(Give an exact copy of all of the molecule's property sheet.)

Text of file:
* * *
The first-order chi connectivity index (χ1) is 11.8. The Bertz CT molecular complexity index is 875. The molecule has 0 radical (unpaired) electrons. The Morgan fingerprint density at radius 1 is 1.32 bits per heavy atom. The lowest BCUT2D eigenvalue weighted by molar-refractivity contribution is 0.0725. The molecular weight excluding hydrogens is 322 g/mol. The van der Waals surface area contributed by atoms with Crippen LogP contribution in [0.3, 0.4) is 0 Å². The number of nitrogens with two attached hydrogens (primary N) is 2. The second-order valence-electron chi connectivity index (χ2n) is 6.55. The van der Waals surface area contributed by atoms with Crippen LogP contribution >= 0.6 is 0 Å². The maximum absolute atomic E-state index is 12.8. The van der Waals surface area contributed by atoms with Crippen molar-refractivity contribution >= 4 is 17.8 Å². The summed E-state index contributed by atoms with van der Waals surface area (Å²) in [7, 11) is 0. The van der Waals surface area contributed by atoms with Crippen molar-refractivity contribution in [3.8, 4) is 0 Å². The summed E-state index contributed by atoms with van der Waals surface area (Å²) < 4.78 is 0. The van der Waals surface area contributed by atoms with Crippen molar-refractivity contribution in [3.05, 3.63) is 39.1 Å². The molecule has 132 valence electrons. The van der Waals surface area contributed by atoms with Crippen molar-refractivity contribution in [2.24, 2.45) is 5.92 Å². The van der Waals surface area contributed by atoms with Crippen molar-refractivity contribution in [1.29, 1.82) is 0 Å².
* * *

The first-order chi connectivity index (χ1) is 11.8. The Bertz CT molecular complexity index is 875. The molecule has 0 radical (unpaired) electrons. The Morgan fingerprint density at radius 1 is 1.32 bits per heavy atom. The lowest BCUT2D eigenvalue weighted by molar-refractivity contribution is 0.0725. The molecular weight excluding hydrogens is 322 g/mol. The van der Waals surface area contributed by atoms with Crippen LogP contribution in [0.3, 0.4) is 0 Å². The number of nitrogens with two attached hydrogens (primary N) is 2. The second-order valence-electron chi connectivity index (χ2n) is 6.55. The van der Waals surface area contributed by atoms with Crippen LogP contribution >= 0.6 is 0 Å². The maximum absolute atomic E-state index is 12.8. The van der Waals surface area contributed by atoms with Crippen molar-refractivity contribution >= 4 is 17.8 Å². The summed E-state index contributed by atoms with van der Waals surface area (Å²) in [7, 11) is 0. The van der Waals surface area contributed by atoms with Crippen molar-refractivity contribution in [3.8, 4) is 0 Å². The summed E-state index contributed by atoms with van der Waals surface area (Å²) < 4.78 is 0. The van der Waals surface area contributed by atoms with Crippen molar-refractivity contribution in [3.05, 3.63) is 39.1 Å². The molecule has 132 valence electrons. The van der Waals surface area contributed by atoms with Crippen molar-refractivity contribution in [2.24, 2.45) is 5.92 Å². The van der Waals surface area contributed by atoms with Crippen molar-refractivity contribution in [1.29, 1.82) is 0 Å².